The Allegro, BWV 998 by J.S. Bach, was next on my list of things to do. I wanted to work on this before taking on the Fugue. Below is my analysis of this work. I hope you find it useful.
As with the Prelude to this set I used a reduction method which is shown on the lower staff. The idea here is to more or less reduce the piece to its fundamental contrapuntal structure.
Notice again, as in the Prelude, the long descending and ascending step-wise lines in the soprano and bass that are easy to follow in the reduction staff. For example the opening thirty-two bars can be seen essentially as an elaboration of simple descending and ascending D and A major scales.
Part One-Measures 1-32:
Follow the upper voice beginning on the second D above middle C and notice how it first descends an octave into measure three after which it ascends an octave back to where it began (the high D) by measure twelve.
This is the start of an interval pattern (10-5) which takes the D ultimately down to A in measure twenty-one. The A then travels back up to D in measure twenty-four, down to A again in measure twenty-seven, and finally all the way up to the high A in measure thirty-two at the cadence. We can look at this entire section harmonically as a move from tonic to dominant as is typical in most binary forms.
Part Two-Measures 33-96:
We begin in the dominant (A) and immediately return to tonic (D) in measure thirty-six, followed by a transposed restatement of the previous four measures now in the subdominant (G).
The next sixteen bars take us into the supertonic (E minor). Notice again the descending parallel tenths, then thirds, in the reduction staff between the soprano and bass in measures forty-one through forty-eight.
Following in measures forty-nine through fifty-two is another of Bach’s beautiful sequential lines based on descending parallel tenths leading to the cadence in E minor at measure fifty-six.
This E minor harmony is then converted to E major in measure fifty-seven (functioning as the V/V in D major) resolving as it should to A major (V) in measure sixty, which returns us to tonic (D) in measure sixty-four. Notice the ascending parallel tenths that underlie this passage (mm. 57-64) in the reduction staff.
In measures sixty-five through seventy-two Bach inverts the previous soprano line (mm. 57-60) to create this next sequence which is now based on descending parallel tenths (thirds).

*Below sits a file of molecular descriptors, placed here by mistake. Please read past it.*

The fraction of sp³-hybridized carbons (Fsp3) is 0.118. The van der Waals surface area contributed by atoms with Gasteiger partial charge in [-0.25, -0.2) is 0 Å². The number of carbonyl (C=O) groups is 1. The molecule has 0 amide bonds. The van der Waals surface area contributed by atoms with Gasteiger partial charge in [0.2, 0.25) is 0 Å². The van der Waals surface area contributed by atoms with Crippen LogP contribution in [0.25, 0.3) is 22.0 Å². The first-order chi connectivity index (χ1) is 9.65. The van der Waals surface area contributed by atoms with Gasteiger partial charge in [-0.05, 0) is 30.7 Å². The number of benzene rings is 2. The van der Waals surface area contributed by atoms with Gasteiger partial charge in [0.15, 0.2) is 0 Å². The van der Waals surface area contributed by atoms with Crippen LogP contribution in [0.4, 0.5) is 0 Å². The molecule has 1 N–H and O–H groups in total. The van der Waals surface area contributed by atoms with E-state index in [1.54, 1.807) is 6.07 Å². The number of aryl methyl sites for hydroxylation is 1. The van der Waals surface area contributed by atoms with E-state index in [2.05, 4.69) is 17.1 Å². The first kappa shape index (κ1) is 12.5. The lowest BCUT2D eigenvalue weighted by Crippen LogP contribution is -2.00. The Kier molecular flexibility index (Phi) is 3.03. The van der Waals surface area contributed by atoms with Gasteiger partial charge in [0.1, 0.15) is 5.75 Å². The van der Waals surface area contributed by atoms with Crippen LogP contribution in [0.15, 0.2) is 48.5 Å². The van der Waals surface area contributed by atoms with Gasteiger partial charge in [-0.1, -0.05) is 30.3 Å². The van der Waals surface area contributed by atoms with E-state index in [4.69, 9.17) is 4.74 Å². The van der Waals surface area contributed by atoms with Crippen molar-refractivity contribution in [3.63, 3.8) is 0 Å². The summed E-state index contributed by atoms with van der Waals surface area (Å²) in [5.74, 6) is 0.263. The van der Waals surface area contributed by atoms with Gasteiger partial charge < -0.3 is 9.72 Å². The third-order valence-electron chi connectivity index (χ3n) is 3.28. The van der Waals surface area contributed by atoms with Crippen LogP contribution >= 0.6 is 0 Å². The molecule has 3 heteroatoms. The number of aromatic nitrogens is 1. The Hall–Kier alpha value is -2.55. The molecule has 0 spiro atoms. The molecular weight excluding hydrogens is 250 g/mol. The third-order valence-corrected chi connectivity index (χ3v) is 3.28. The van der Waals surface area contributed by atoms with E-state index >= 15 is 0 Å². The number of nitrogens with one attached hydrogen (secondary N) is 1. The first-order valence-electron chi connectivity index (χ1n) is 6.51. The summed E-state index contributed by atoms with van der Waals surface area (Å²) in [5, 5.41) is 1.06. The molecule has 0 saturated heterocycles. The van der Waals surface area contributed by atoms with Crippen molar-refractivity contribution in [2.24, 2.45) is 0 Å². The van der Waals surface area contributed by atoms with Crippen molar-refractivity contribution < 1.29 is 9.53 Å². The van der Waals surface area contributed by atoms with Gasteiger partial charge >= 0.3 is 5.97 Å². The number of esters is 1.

Finally Bach gives us two beautiful melodic sequential patterns based on the two interval patterns shown below the reduction staff. The melodic patterns sometimes terminate before the interval pattern does as in the second example (mm. 81-89). In measures seventy-three through seventy-nine we have the interval pattern 10-7 followed by the interval pattern 3-5 in measures eighty-one through eighty-nine. Notice how we end up at the finish of these interval patterns exactly where we started, on the tonic (D) with the same D and F# in the outer voices.
The final section (measures eighty-nine through ninety-six) wrap things up with the additional interesting move to V/IV in measure ninety-four accomplished via the step-wise ascent to C-natural in the soprano shown in the reduction staff.
Harmonically this second part can be seen as having the following harmonic plan:
As a footnote I would like to mention that many sequential patterns are based on what Heinrich Schenker calls linear intervallic patterns or LIPs for short. I have pointed out a few of these in the analysis using numbers below the reduction staff showing the intervals involved.
Of course, as with other contrapuntal analyses, the harmonic designations are what I believe are implied by the counterpoint. You may or may not agree.
There is also a great deal of contrapuntal technique involved with this little piece that I have yet to look into. I am sure I will discover many more amazing things over time as you will too. At least this gives us some basic insight into the genius of Bach’s compositional technique.